Crystalline Liquid-like Behavior: Surface-Induced Secondary Grain Growth of Photovoltaic Perovskite Thin Film
Jingjing Xue,1,# Rui Wang,1,# Kai-Li Wang,2,# Zhao-Kui Wang,*,1,2 Ilhan Yavuz,3 Yang Wang,4 Yingguo Yang,5 Xingyu Gao,5 Tianyi Huang,1 Selbi Nuryyeva,1 Jin-Wook Lee,1 Yu Duan,1 Liang-Sheng Liao,*,2 Richard Kaner,1 and Yang Yang*,1
1Department of Materials Science and Engineering and California NanoSystems Institute, University of California Los Angeles, California 90095, United States
2Institute of Functional Nano & Soft Materials (FUNSOM), Jiangsu Key Laboratory for Carbon-Based Functional Materials & Devices, Soochow University, Suzhou 215123, China
3Department of Physics, Marmara University, 34722, Ziverbey, Istanbul, Turkey
4School of Chemistry and Chemical Engineering, Yangzhou University, Yangzhou 225002, China
5Shanghai Synchrotron Radiation Facility (SSRF), Zhangjiang Lab, Shanghai Advanced Research Institute, Chinese Academy of Sciences, Shanghai 201204, China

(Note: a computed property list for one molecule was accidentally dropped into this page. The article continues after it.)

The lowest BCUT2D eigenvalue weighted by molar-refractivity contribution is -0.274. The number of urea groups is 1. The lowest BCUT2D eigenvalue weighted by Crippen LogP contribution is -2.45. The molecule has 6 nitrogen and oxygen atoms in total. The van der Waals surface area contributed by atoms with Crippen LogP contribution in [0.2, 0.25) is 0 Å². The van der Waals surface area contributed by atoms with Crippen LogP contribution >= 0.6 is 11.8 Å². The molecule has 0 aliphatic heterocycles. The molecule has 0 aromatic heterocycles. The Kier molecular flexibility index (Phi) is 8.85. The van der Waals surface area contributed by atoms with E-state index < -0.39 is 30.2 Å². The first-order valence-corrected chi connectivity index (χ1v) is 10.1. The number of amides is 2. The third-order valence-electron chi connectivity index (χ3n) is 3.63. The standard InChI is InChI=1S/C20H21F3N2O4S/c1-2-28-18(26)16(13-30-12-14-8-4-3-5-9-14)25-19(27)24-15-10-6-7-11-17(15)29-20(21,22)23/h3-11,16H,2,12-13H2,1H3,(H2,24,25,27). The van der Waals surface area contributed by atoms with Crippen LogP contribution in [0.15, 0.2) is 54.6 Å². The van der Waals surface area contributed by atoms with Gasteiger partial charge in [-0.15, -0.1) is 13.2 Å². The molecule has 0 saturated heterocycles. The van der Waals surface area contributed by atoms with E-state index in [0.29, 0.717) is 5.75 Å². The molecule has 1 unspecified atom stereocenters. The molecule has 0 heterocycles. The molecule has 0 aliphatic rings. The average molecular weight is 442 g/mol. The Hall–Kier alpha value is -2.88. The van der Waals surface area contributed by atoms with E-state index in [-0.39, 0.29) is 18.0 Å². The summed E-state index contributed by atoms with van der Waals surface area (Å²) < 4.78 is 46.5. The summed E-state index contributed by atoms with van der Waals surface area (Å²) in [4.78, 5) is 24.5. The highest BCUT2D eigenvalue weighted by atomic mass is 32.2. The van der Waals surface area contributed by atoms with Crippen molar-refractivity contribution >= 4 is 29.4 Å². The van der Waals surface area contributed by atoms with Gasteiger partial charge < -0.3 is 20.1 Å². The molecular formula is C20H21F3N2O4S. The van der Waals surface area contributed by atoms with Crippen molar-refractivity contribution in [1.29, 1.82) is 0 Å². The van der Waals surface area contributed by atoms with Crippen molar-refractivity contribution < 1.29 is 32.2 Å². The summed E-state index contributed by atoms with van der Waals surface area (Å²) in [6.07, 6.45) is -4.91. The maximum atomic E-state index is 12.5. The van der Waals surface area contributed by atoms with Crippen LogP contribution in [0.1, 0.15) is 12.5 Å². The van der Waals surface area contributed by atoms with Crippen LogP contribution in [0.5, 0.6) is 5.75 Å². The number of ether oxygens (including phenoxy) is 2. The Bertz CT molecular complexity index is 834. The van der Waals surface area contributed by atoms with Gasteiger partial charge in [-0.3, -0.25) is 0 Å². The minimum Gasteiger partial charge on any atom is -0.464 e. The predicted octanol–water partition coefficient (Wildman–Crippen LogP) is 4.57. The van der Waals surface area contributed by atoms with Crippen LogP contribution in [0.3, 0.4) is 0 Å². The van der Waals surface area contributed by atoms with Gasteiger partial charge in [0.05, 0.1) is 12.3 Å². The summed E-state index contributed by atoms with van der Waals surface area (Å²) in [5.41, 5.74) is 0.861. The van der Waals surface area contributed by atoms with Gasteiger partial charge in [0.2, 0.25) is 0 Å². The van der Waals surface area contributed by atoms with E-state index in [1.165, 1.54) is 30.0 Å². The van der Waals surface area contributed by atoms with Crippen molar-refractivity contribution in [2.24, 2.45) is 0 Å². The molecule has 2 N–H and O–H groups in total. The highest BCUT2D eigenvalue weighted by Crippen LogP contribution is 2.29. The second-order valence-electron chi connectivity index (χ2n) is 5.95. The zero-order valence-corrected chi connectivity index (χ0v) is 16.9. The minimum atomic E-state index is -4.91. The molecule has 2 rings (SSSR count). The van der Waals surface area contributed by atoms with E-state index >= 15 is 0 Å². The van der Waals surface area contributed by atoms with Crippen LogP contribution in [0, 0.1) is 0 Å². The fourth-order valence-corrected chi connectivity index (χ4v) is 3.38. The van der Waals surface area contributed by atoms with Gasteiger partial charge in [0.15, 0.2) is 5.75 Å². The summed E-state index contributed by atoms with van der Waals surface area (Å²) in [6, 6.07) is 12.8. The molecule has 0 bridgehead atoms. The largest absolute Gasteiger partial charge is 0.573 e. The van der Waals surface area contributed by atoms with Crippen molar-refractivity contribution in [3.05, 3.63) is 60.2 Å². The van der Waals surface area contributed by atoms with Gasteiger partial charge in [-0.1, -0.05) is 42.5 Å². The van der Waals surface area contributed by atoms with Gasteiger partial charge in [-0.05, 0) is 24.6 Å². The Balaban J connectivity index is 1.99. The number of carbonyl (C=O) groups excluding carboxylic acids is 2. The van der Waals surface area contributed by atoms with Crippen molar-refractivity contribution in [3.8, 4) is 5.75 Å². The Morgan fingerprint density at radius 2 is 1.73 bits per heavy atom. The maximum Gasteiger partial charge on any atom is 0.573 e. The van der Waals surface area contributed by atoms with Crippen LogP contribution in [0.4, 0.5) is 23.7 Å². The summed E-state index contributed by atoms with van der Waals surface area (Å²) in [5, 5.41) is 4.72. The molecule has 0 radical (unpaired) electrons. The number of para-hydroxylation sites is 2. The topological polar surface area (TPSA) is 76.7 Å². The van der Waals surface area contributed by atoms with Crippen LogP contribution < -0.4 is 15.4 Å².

Surface effects usually become negligible on the micrometer or sub-micrometer scale due to lower surface-to bulk ratio compared to nanomaterials. In lead halide perovskites, however, their “soft” nature renders them highly responsive to the external field, allowing for extended depth scale affected by the surface. Herein, by taking advantage of this unique feature of perovskites we demonstrate a methodology for property manipulation of perovskite thin films based on secondary grain growth, where tuning of the surface induces the internal property evolution of the entire perovskite film. While in conventional microelectronic techniques secondary grain growth generally involves harsh conditions such as high temperature and straining, it is easily triggered in a perovskite thin film by a simple surface post-treatment, producing enlarged grain sizes of up to 4 μm. The resulting photovoltaic devices exhibit significantly enhanced power conversion efficiency and operational stability over a course of 1000 h and an ambient shelf stability of over 4000 h while maintaining over 90% of its original efficiency.